“The reason for Muti’s hissy fit is that the Queen and the birthday boy himself had the temerity to question his carefully crafted musical programme, which both thought was ‘inappropriate’ for the occasion and rather overlong.”
“Youth” does not really have a plot unless you take the request of the Queen’s Emissary of the conductor to conduct and the attempt by the film director character to finish his script as a plot. Rather these are the structures upon which Sorrentino bases his meditation on the reflections of age upon itself and on youth; both its own lost youth and the coming youth that will displace it.
In complete contrast “Spotlight” is, one might say, thick with plot except that the plot is drawn from real events and the movie may be thought of as being in the “procedural” genre in its style, the procedures here being those of good old-fashioned investigative journalism. We are carefully taken through the events as played out by the Spotlight investigative reporting team of the Boston Globe newspaper. Again, not wishing to review the film, the most significant aspect of the story seemed to me to be the ability of the Catholic church to used its institutional power over the Boston community to protect priests who were sexually abusing children of both sexes. What we see is a struggle to overcome the forces of resistance to the truth, in the form of people at a variety of levels in the community and church, closing ranks in the false belief that the church must be protected at the expense of the lives of many other individuals who lacked the power to defend themselves or to fight back.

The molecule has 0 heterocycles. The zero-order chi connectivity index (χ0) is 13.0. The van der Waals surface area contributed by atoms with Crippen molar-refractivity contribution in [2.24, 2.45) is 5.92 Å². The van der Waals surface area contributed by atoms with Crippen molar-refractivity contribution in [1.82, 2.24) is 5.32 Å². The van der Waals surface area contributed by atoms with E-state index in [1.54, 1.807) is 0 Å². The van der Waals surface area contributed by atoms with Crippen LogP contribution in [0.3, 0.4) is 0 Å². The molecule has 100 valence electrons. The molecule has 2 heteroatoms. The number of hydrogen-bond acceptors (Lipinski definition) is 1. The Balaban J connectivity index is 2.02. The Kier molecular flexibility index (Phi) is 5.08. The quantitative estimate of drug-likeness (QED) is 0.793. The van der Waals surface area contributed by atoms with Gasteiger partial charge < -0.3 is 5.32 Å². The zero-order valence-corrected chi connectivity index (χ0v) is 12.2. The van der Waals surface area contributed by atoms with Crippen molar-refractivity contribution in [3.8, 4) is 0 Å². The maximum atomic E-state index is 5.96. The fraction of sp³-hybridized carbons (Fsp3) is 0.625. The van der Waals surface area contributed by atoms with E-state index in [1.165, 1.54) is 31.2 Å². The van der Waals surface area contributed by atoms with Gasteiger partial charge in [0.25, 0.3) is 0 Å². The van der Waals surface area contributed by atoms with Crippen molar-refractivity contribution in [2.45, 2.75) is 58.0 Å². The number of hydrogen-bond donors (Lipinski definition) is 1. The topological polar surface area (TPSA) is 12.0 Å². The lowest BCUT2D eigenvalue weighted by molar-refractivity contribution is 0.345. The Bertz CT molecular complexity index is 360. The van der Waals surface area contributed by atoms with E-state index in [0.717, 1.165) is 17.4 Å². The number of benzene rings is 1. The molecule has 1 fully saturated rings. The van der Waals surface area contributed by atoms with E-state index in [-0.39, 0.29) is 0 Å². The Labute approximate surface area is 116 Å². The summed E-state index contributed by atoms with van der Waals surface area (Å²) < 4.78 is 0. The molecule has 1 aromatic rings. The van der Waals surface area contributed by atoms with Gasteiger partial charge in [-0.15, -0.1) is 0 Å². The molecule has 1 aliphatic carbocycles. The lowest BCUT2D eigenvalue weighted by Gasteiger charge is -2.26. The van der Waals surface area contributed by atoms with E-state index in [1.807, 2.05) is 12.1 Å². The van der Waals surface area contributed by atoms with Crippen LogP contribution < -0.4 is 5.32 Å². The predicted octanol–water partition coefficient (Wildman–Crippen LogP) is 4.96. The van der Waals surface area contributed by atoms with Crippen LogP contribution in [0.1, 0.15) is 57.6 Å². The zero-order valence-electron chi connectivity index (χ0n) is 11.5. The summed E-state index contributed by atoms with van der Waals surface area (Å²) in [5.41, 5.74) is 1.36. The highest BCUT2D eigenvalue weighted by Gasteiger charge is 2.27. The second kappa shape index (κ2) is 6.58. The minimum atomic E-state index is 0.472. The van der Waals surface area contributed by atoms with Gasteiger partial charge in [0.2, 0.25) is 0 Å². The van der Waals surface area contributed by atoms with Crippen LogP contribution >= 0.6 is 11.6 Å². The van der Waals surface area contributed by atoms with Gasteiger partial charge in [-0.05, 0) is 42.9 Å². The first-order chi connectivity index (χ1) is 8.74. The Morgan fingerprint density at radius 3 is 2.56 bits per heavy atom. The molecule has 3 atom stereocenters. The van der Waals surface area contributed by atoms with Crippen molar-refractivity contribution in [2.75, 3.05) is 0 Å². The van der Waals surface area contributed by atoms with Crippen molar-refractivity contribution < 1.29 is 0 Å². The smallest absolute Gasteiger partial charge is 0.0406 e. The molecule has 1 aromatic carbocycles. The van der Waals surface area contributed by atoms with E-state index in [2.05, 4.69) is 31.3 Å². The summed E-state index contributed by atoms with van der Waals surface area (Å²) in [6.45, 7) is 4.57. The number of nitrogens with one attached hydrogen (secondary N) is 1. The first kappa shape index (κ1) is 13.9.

Reinforcing this was the fact that it was largely due to the appointment of a new, Jewish, out-of- town editor who did not have the same emotional stake in either the church or community at the time that the information became available in a way in which it could be effectively followed up. At the heart of the story was perhaps the most telling scene in which the new editor is invited to visit the Cardinal for a “chat” in which the latter clearly implied that the two institutions, church and press, should work together for the “best interests” of the community only for the editor to state that he felt it was better if the Boston Globe took its own independent stance. They both knew what they were talking about even though they were not talking about it, so to say.
The extent of the abuse was uncovered and the film ends with a list of all the cities around the world in which similar widespread abuse had occurred which ran into the hundreds including, of course, Australian cities such as Sydney and Ballarat which my Australian readers will be well aware of. These cases stretch back to the seventies and one is bound to ask “What exactly was it about the seventies that allowed so much of this to go on, not just in the Catholic church but also, as we now know only too well, across the media, in radio, television and film and more to the point is it still going on and still being suppressed?” A sociological or anthropological research project anyone?